UFC on Fox 4 is captained by a duplex of light-heavyweight bouts, each featuring a former 205-pound champion, to whittle out the next top contender. Coincidentally, each of the four highlighted competitors have all faced and been definitively finished by the seemingly immortal Jon Jones. The headliner consists of Mauricio Rua vs. Brandon Vera while the inevitably enigmatic Lyoto Machida collides with powerhouse wrestler Ryan Bader.
Japanese-Brazilian Lyoto “The Dragon” Machida (17-3) can’t be discussed without a flowery tangent to emphasize his mystique, so here goes: in a sport populated by western boxing and Muay Thai stylists, he’s a karate man; Shotokan to be exact. From the atypical horse stance, his footwork, strategic use of angles and overall cage flux are so elaborately perplexing that he might as well be dissipating and re-materializing at random vantage points, i.e. mano a mano via futuristic teleportation.
He’s a BJJ black belt, a Brazilian Sumo champion, he’s ultra-cunning with foot-sweep tomfoolery in the standing position and he unites the aforementioned mixture of attributes to wreak unadulterated havoc in the cage. Oh, and he drinks pee. Our abundant respect for Machida’s inarguable talent and the ethos of traditional martial arts allows us to take such lewd consumption in stride.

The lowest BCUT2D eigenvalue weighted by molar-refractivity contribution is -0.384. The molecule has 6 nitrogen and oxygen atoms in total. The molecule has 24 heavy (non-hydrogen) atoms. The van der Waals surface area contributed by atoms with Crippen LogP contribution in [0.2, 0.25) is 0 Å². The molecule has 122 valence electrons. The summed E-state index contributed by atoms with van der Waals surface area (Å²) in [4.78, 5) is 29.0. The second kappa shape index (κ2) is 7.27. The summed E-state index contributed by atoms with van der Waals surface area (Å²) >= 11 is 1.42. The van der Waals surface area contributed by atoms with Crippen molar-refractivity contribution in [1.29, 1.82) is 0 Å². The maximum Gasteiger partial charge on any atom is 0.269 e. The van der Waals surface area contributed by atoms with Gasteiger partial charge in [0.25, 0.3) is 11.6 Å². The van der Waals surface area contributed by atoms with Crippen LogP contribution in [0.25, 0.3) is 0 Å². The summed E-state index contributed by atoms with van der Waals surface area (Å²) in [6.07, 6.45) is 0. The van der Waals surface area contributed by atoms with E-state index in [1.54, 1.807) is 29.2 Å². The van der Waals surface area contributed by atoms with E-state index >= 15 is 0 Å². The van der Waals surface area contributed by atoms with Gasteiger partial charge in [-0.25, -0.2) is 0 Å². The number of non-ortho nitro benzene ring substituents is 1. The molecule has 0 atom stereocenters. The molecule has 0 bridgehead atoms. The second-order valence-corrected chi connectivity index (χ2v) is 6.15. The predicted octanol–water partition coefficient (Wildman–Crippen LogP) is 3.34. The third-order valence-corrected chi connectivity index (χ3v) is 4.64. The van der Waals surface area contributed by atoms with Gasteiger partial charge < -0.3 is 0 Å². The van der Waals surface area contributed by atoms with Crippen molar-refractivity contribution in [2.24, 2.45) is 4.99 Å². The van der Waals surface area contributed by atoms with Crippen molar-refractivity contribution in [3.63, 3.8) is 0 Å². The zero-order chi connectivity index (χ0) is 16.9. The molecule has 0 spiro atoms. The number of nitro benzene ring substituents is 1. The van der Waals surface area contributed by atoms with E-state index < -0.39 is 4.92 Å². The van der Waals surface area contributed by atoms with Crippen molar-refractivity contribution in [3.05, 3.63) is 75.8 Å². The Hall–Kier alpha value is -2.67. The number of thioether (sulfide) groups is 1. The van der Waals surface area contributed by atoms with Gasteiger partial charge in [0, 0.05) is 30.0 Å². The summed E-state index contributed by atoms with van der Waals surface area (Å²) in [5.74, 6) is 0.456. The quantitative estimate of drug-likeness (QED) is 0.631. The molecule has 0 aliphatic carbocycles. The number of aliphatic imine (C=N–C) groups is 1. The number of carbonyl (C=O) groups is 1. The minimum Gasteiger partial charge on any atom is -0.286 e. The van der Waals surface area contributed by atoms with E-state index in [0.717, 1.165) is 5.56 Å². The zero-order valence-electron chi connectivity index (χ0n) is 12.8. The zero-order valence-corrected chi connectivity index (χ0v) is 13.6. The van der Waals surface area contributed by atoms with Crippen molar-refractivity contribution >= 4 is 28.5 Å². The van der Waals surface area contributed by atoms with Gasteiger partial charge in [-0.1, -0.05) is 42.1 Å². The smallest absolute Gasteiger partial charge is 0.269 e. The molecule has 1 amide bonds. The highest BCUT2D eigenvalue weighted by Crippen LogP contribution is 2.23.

More UFC on Fox 4 Dissections
Shogun vs. Vera | Lauzon vs. Varner | Swick vs. Johnson
Fuel TV Prelims (Part One, Part Two)
Ryan “Darth” Bader (14-2) was delivered unto the combat sports world via TUF 8. The 29-year-old carried a flawless 8-fight record (with 7 stoppages; 5 in the 1st- round) into the reality show along with the gaudy wrestling accolades of a 3-time Pac-10 champion and 2-time All-American at the D1 level (Arizona State University). The swathe he cut en route to winning TUF 8, which was consummated by beheading decorated grappler Vinny Magalhaes by 1st-round TKO, cemented that there was more to Bader than power doubles and top control.